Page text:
<section name="appSettings" type="System.Configuration.NameValueFileSectionHandler" />
    </sectionGroup>
  </configSections>
  <Company>
    <appSettings>
      <add key="1" value="a" />
      <add key="2" value="b" />
      <add key="3" value="c" />
    </appSettings>
  </Company>
  <appSettings />
</configuration>
 

Accessing the settings from code will look something like this:
 
NameValueCollection settings = ConfigurationManager.GetSection("Company/appSettings") as NameValueCollection;
 

This is obviously not the limit to the customization possibilities - you might have seen/used the following settings in your config file when setting up .NET for sending mail:
 
<system.net>
  <mailSettings>
    <smtp>
      <network host="smtp.somehost.net" />
    </smtp>
  </mailSettings>
</system.net>
 

It is quite easy to create our own custom section similar to what we see in the preceding snippet.

The following snippet will give you a quick idea on how to create your own custom section, note inherited classes ConfigurationSection and ConfigurationElement.

 
using System;
using System.Configuration;
 
namespace Sections
{
    public class XSection : ConfigurationSection
    {
        [ConfigurationProperty("x", DefaultValue = false, IsRequired = false)]
        public Boolean X
        {
            get
            {
                return (Boolean)this["x"];
            }
            set
            {
                this["x"] = value;
            }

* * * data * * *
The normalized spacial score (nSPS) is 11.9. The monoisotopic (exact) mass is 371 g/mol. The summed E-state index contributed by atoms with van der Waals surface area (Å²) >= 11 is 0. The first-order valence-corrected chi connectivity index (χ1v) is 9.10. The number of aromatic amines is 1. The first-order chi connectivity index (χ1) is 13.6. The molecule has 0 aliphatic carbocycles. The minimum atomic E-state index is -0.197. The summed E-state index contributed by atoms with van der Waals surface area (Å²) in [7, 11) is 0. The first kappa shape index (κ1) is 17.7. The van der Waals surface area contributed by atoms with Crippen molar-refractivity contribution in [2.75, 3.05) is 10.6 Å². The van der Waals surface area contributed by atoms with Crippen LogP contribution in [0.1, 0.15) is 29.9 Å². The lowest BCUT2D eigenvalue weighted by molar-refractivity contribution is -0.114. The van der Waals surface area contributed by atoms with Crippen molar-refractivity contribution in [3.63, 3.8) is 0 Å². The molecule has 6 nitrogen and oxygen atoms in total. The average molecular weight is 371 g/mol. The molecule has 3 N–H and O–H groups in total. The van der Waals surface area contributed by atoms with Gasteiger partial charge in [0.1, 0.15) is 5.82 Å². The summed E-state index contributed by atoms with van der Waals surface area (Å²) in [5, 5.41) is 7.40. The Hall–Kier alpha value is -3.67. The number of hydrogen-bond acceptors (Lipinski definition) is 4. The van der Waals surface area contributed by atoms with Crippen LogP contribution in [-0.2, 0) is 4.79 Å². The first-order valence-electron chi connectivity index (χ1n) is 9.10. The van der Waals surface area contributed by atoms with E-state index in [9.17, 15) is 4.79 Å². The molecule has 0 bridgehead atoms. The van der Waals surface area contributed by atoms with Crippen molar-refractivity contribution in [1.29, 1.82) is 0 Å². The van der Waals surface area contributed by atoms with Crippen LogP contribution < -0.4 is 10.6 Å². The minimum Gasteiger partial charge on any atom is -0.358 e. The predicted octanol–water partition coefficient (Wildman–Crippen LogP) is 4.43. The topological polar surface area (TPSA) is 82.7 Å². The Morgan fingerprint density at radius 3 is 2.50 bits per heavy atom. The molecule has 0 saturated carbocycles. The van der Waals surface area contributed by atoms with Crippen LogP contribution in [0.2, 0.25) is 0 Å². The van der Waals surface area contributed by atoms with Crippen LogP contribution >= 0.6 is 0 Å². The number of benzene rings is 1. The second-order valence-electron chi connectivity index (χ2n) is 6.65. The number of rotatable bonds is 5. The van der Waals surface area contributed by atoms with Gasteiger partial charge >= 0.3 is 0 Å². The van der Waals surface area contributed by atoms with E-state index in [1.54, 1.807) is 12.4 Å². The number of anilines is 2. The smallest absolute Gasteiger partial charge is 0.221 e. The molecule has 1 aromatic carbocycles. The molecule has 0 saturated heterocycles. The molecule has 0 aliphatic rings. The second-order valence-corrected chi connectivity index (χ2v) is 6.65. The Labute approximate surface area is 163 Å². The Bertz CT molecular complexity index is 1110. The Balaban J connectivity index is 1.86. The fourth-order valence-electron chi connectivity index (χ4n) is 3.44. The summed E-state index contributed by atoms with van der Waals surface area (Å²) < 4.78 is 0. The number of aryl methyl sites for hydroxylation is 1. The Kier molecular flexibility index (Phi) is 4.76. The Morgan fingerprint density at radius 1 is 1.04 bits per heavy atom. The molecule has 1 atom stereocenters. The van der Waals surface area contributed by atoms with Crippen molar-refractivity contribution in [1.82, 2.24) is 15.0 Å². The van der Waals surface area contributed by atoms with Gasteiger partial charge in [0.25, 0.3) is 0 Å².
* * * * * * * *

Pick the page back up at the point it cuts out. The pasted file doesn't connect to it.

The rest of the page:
}
 
        [ConfigurationProperty("y")]
        public YElement Y
        {
            get
            {
                return (YElement)this["y"];
            }
            set
            {
                this["y"] = value;
            }
        }
    }
 
    public class YElement : ConfigurationElement
    {
        [ConfigurationProperty("y1", DefaultValue = "value", IsRequired = false)]
        public String Y1
        {
            get
            {
                return (String)this["y1"];
            }
            set
            {
                this["y1"] = value;
            }
        }
 
        [ConfigurationProperty("y2", IsRequired = true)]
        public Int32 Y2
        {
            get
            {
                return (Int32)this["y2"];
            }
            set
            {
                this["y2"] = value;
            }
        }
    }
}
 

The custom section will look something like this in your config file:
 
<?xml version="1.0" encoding="utf-8" ?>
<configuration>
  <configSections>
    <section name="XSection" type="Sections.XSection, ConsoleApplication1"  allowLocation="true"
        allowDefinition="Everywhere" />
  </configSections>
  <XSection x="true">
    <y y1="test1" y2="10" />
  </XSection>
</configuration>
 

In order to access the custom node from code, you need to do the following:
 
Sections.XSection xsection = ConfigurationManager.GetSection("XSection") as Sections.XSection;
if (xsection != null)
{
    Console.WriteLine(xsection.X);
    Console.WriteLine(xsection.Y.Y1);
    Console.WriteLine(xsection.Y.Y2);
}
 

There is a lot of other options also available, like the configurationcollection attribute - which allows us to add collections as settings to our config files - be sure to read the additional reading at the bottom of the page.

Additional Reading:
http://msdn.microsoft.com/en-us/library/2tw134k3.aspx
http://msdn.microsoft.com/en-us/library/system.configuration.configurationcollectionattribute.aspx